Tuesday, 28 October 2014

Muirburn on Deep Peat: a view from England

Bog-Athon in progress
This briefing will be presented to Moorland Forum members on 31 October 2014.

Burning on deep peat has been a topic that has attracted a lot of activity in England during 2014. As the chairman of the Best Practice Burning Group, I was involved in back-to-back visits to three moors in northern England.

The flurry of activity was sparked off by the Evidence to Advice phase of Natural England’s Upland Evidence Review. As a way to ease the tensions coming out of this process, and to allow Natural England to make progress with their review, what has become known as the bog-athon was set up. A working group from the main Burning Group visited three areas of deep peat in Northern England on successive days. This was pretty intensive, but the intensity allowed participants to drill down into areas of discussion that had eluded us at other times.

I was joined on the working group by representatives from Natural England, RSPB, Moorland Association, Yorkshire Water and a landowner / farmer. In addition, the gamekeepers, landowners and NE Area Staff with an interest in the moor joined each visit to provide local input. The visits took place on Raby Estate, Upper Teesdale; Keighley Moor, Yorkshire; and the High Peak in the Peak District. These moors represented a good range of habitats and management objectives that allowed the working group to start to develop an approach that would work to deliver multiple objectives, if applied to other peatland.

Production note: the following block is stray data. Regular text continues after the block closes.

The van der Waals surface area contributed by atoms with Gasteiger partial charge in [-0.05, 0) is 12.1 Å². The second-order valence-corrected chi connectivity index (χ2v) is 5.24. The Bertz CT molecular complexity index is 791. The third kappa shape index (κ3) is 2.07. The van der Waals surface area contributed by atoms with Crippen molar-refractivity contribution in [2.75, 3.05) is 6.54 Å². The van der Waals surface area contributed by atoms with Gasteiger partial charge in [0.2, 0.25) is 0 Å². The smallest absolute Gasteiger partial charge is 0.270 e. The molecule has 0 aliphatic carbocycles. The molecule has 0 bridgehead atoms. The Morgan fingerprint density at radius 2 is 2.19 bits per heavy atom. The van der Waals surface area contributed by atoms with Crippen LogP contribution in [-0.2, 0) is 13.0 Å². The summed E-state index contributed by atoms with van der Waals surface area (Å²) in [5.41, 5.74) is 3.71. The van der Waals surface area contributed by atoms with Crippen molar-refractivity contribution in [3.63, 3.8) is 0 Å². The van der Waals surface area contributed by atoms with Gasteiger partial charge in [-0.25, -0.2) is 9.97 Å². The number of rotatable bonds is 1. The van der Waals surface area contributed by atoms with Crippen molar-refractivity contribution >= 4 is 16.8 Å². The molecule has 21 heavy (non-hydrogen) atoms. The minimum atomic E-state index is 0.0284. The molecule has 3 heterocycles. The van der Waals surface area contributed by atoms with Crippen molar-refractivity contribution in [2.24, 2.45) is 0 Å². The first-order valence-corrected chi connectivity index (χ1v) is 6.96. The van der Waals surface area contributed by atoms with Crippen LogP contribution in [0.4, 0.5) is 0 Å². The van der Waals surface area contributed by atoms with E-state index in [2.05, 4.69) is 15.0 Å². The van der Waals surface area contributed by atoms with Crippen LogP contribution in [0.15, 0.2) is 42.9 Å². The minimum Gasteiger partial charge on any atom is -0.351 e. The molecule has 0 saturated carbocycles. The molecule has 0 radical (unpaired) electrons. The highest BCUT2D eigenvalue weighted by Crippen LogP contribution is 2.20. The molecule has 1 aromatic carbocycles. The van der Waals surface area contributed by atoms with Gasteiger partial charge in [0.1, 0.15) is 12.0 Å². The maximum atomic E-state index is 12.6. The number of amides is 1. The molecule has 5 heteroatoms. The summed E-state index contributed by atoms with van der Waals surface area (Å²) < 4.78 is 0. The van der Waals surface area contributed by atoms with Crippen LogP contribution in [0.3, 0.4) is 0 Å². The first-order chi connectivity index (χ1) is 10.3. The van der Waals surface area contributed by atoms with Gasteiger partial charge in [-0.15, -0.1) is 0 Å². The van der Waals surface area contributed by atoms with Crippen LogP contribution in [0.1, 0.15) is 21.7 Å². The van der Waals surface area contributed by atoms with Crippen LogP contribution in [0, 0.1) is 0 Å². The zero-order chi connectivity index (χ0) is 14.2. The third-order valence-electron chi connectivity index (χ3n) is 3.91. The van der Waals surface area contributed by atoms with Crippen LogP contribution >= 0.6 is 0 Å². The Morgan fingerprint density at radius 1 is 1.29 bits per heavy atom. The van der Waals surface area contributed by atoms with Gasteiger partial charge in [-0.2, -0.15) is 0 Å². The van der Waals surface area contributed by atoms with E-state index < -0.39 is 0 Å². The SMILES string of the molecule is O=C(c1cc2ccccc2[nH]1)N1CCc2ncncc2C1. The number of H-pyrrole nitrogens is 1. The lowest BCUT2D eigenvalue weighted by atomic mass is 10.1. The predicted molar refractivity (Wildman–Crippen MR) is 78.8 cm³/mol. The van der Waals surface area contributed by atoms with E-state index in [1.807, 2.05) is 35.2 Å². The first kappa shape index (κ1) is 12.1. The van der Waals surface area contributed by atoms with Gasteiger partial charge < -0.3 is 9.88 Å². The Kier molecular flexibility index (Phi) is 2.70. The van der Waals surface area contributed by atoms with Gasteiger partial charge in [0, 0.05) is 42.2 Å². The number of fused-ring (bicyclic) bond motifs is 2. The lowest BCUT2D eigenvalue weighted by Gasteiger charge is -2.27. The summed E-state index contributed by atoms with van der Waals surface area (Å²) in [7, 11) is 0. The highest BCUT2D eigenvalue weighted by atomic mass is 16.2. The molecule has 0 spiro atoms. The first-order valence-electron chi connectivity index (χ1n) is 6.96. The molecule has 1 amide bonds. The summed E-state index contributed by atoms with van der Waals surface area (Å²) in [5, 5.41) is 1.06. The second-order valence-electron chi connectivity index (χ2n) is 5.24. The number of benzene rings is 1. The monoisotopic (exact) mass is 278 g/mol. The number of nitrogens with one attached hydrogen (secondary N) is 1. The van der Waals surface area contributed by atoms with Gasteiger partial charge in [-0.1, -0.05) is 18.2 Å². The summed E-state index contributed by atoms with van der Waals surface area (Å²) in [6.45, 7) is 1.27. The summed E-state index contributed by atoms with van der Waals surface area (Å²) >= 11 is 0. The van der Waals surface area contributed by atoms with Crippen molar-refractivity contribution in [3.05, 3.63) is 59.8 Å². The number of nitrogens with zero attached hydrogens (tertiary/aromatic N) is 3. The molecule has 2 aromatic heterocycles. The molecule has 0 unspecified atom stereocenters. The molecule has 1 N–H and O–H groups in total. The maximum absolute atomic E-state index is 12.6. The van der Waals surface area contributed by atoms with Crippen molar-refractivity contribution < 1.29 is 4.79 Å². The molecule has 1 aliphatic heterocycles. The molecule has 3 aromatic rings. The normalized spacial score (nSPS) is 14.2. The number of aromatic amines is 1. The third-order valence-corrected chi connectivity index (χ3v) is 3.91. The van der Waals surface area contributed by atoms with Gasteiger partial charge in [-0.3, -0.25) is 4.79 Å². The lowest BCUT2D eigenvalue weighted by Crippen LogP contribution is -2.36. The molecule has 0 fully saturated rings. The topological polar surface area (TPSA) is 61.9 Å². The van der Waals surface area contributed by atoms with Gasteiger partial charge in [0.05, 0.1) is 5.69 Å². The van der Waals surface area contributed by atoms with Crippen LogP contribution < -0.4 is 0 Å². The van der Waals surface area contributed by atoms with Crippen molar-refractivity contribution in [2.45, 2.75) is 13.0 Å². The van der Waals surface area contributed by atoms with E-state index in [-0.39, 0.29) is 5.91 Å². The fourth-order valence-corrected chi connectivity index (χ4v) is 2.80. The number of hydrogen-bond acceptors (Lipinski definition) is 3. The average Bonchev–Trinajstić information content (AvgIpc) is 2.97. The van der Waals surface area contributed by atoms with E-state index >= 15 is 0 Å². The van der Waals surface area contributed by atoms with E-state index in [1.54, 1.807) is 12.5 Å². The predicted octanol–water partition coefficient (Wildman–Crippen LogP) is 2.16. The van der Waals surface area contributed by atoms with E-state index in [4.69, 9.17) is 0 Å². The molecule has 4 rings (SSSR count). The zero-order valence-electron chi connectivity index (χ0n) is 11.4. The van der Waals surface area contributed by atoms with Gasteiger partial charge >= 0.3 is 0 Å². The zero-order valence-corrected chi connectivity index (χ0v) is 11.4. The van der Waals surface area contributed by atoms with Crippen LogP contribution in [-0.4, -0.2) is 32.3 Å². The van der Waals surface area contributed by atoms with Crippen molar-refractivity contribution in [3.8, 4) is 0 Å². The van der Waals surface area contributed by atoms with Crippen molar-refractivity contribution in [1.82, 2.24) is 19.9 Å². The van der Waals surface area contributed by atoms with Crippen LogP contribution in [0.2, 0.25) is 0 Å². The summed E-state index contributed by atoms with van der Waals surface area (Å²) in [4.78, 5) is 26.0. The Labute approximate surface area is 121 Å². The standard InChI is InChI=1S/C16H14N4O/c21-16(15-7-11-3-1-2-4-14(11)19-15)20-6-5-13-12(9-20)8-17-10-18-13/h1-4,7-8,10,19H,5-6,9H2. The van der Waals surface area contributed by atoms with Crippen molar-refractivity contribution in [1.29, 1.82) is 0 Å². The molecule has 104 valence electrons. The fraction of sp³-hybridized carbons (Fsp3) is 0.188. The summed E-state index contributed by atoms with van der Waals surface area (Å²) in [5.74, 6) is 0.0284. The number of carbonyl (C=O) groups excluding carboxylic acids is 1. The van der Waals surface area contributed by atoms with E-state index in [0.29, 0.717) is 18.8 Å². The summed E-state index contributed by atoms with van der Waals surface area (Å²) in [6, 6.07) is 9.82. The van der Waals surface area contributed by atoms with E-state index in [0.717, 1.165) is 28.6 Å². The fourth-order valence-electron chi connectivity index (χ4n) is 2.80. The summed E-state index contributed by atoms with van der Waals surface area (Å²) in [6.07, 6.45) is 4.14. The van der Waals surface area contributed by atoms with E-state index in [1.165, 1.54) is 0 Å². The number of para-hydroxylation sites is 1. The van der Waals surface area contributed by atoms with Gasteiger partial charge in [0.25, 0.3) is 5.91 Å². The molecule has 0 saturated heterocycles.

I was heartened by the amount of consensus that came out of this process and included the following points:
  • There should be no intention by Natural England to ban burning on deep peat; burning should continue to be available as an important tool.
  • There is a need to adapt the way that burning on deep peat is approached; more sensitive use of fire could be beneficial to all interests.
  • More sphagnum moss should be encouraged.
  • Landowners and managers have the ability to innovate and produce the desired outcomes. 
  • Further discussion needs to look forward; chewing over old bones will not be productive.
This is all a big improvement from the loggerheads position that had been reached within the burning group.  The problems have not gone away but considerable progress was made through establishing dialogue. The approach may be something to consider in Scotland.

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